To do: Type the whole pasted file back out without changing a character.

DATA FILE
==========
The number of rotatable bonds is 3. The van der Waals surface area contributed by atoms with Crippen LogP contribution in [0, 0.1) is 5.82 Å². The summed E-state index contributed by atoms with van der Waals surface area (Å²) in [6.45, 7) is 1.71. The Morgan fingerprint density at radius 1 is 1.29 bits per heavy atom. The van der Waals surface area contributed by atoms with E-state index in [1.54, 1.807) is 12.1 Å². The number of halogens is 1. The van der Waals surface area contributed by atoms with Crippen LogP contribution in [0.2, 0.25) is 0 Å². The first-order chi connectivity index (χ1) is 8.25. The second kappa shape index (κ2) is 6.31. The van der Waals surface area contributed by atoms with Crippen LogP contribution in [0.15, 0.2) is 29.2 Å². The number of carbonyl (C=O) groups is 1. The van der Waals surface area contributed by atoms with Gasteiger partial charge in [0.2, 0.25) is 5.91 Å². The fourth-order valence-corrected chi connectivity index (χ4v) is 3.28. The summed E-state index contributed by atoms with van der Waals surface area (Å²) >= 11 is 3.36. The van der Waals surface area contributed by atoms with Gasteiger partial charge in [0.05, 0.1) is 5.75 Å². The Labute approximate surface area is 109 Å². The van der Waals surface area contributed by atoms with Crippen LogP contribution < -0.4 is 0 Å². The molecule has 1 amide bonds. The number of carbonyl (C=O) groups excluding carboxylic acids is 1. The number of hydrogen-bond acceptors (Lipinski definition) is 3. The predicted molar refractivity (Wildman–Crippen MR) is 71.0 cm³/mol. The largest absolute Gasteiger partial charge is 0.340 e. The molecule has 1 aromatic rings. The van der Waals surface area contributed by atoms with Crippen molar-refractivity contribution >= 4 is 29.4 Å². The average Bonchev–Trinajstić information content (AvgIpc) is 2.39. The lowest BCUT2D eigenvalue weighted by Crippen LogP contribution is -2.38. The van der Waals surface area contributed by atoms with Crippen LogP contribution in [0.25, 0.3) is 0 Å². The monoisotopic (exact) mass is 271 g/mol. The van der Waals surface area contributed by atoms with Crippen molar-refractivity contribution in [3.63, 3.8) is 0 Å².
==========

The number of rotatable bonds is 3. The van der Waals surface area contributed by atoms with Crippen LogP contribution in [0, 0.1) is 5.82 Å². The summed E-state index contributed by atoms with van der Waals surface area (Å²) in [6.45, 7) is 1.71. The Morgan fingerprint density at radius 1 is 1.29 bits per heavy atom. The van der Waals surface area contributed by atoms with E-state index in [1.54, 1.807) is 12.1 Å². The number of halogens is 1. The van der Waals surface area contributed by atoms with Crippen LogP contribution in [0.2, 0.25) is 0 Å². The first-order chi connectivity index (χ1) is 8.25. The second kappa shape index (κ2) is 6.31. The van der Waals surface area contributed by atoms with Crippen LogP contribution in [0.15, 0.2) is 29.2 Å². The number of carbonyl (C=O) groups is 1. The van der Waals surface area contributed by atoms with Gasteiger partial charge in [0.2, 0.25) is 5.91 Å². The fourth-order valence-corrected chi connectivity index (χ4v) is 3.28. The summed E-state index contributed by atoms with van der Waals surface area (Å²) >= 11 is 3.36. The van der Waals surface area contributed by atoms with Gasteiger partial charge in [0.05, 0.1) is 5.75 Å². The Labute approximate surface area is 109 Å². The van der Waals surface area contributed by atoms with Crippen LogP contribution < -0.4 is 0 Å². The molecule has 1 amide bonds. The number of carbonyl (C=O) groups excluding carboxylic acids is 1. The number of hydrogen-bond acceptors (Lipinski definition) is 3. The predicted molar refractivity (Wildman–Crippen MR) is 71.0 cm³/mol. The largest absolute Gasteiger partial charge is 0.340 e. The molecule has 1 aromatic rings. The van der Waals surface area contributed by atoms with Crippen molar-refractivity contribution >= 4 is 29.4 Å². The average Bonchev–Trinajstić information content (AvgIpc) is 2.39. The lowest BCUT2D eigenvalue weighted by Crippen LogP contribution is -2.38. The van der Waals surface area contributed by atoms with Crippen LogP contribution in [0.25, 0.3) is 0 Å². The monoisotopic (exact) mass is 271 g/mol. The van der Waals surface area contributed by atoms with Crippen molar-refractivity contribution in [3.63, 3.8) is 0 Å².